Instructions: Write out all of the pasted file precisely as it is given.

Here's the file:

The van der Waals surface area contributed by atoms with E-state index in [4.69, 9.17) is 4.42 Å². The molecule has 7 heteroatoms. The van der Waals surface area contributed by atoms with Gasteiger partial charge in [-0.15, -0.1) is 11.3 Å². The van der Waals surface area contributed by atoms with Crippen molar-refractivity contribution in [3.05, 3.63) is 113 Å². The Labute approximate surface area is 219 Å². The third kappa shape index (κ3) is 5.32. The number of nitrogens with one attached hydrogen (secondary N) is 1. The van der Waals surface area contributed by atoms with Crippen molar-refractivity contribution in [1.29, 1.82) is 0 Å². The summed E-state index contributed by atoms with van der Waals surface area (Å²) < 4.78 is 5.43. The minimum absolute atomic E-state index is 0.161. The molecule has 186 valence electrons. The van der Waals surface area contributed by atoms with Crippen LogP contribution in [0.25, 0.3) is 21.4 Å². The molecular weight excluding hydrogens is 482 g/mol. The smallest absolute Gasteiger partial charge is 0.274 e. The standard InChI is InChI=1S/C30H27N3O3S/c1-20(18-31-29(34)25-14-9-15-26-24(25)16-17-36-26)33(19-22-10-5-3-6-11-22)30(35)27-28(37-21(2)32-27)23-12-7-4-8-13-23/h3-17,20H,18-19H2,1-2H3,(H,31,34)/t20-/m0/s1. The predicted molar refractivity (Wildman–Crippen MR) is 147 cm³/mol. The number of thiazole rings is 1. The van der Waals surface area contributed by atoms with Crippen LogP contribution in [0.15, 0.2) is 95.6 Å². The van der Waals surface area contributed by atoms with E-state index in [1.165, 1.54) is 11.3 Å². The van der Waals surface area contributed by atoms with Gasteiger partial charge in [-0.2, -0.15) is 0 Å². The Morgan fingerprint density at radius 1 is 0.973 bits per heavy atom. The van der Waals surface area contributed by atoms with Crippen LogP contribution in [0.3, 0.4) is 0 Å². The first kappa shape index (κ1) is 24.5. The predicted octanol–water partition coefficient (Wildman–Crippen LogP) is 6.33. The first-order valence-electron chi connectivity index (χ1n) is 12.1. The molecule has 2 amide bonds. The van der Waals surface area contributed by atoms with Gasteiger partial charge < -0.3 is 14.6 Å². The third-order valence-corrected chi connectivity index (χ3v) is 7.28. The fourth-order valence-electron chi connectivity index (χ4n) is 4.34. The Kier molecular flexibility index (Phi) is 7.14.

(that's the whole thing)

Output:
The van der Waals surface area contributed by atoms with E-state index in [4.69, 9.17) is 4.42 Å². The molecule has 7 heteroatoms. The van der Waals surface area contributed by atoms with Gasteiger partial charge in [-0.15, -0.1) is 11.3 Å². The van der Waals surface area contributed by atoms with Crippen molar-refractivity contribution in [3.05, 3.63) is 113 Å². The Labute approximate surface area is 219 Å². The third kappa shape index (κ3) is 5.32. The number of nitrogens with one attached hydrogen (secondary N) is 1. The van der Waals surface area contributed by atoms with Crippen molar-refractivity contribution in [1.29, 1.82) is 0 Å². The summed E-state index contributed by atoms with van der Waals surface area (Å²) < 4.78 is 5.43. The minimum absolute atomic E-state index is 0.161. The molecule has 186 valence electrons. The van der Waals surface area contributed by atoms with Crippen LogP contribution in [0.25, 0.3) is 21.4 Å². The molecular weight excluding hydrogens is 482 g/mol. The smallest absolute Gasteiger partial charge is 0.274 e. The standard InChI is InChI=1S/C30H27N3O3S/c1-20(18-31-29(34)25-14-9-15-26-24(25)16-17-36-26)33(19-22-10-5-3-6-11-22)30(35)27-28(37-21(2)32-27)23-12-7-4-8-13-23/h3-17,20H,18-19H2,1-2H3,(H,31,34)/t20-/m0/s1. The predicted molar refractivity (Wildman–Crippen MR) is 147 cm³/mol. The number of thiazole rings is 1. The van der Waals surface area contributed by atoms with Crippen LogP contribution in [0.15, 0.2) is 95.6 Å². The van der Waals surface area contributed by atoms with E-state index in [1.165, 1.54) is 11.3 Å². The van der Waals surface area contributed by atoms with Gasteiger partial charge in [-0.2, -0.15) is 0 Å². The Morgan fingerprint density at radius 1 is 0.973 bits per heavy atom. The van der Waals surface area contributed by atoms with Crippen LogP contribution in [0.3, 0.4) is 0 Å². The first kappa shape index (κ1) is 24.5. The predicted octanol–water partition coefficient (Wildman–Crippen LogP) is 6.33. The first-order valence-electron chi connectivity index (χ1n) is 12.1. The molecule has 2 amide bonds. The van der Waals surface area contributed by atoms with Gasteiger partial charge < -0.3 is 14.6 Å². The third-order valence-corrected chi connectivity index (χ3v) is 7.28. The fourth-order valence-electron chi connectivity index (χ4n) is 4.34. The Kier molecular flexibility index (Phi) is 7.14.